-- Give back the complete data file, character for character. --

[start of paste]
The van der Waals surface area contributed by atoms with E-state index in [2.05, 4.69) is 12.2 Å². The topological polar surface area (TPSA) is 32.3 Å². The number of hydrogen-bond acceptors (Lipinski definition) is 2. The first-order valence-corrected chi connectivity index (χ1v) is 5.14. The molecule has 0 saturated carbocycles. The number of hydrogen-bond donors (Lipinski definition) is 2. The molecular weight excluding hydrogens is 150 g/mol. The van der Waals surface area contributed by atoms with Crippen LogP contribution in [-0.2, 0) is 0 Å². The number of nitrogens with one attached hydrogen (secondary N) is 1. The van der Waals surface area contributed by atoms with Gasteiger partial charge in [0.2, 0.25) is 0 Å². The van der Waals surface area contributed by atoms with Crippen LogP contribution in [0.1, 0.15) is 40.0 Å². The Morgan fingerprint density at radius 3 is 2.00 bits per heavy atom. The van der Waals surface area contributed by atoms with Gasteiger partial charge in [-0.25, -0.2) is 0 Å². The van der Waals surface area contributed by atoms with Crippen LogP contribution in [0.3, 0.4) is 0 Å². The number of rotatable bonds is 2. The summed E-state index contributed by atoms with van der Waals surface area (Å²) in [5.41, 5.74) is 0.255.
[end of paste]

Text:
The van der Waals surface area contributed by atoms with E-state index in [2.05, 4.69) is 12.2 Å². The topological polar surface area (TPSA) is 32.3 Å². The number of hydrogen-bond acceptors (Lipinski definition) is 2. The first-order valence-corrected chi connectivity index (χ1v) is 5.14. The molecule has 0 saturated carbocycles. The number of hydrogen-bond donors (Lipinski definition) is 2. The molecular weight excluding hydrogens is 150 g/mol. The van der Waals surface area contributed by atoms with Crippen LogP contribution in [-0.2, 0) is 0 Å². The number of nitrogens with one attached hydrogen (secondary N) is 1. The van der Waals surface area contributed by atoms with Gasteiger partial charge in [0.2, 0.25) is 0 Å². The van der Waals surface area contributed by atoms with Crippen LogP contribution in [0.1, 0.15) is 40.0 Å². The Morgan fingerprint density at radius 3 is 2.00 bits per heavy atom. The van der Waals surface area contributed by atoms with Gasteiger partial charge in [-0.25, -0.2) is 0 Å². The van der Waals surface area contributed by atoms with Crippen LogP contribution in [0.3, 0.4) is 0 Å². The number of rotatable bonds is 2. The summed E-state index contributed by atoms with van der Waals surface area (Å²) in [5.41, 5.74) is 0.255.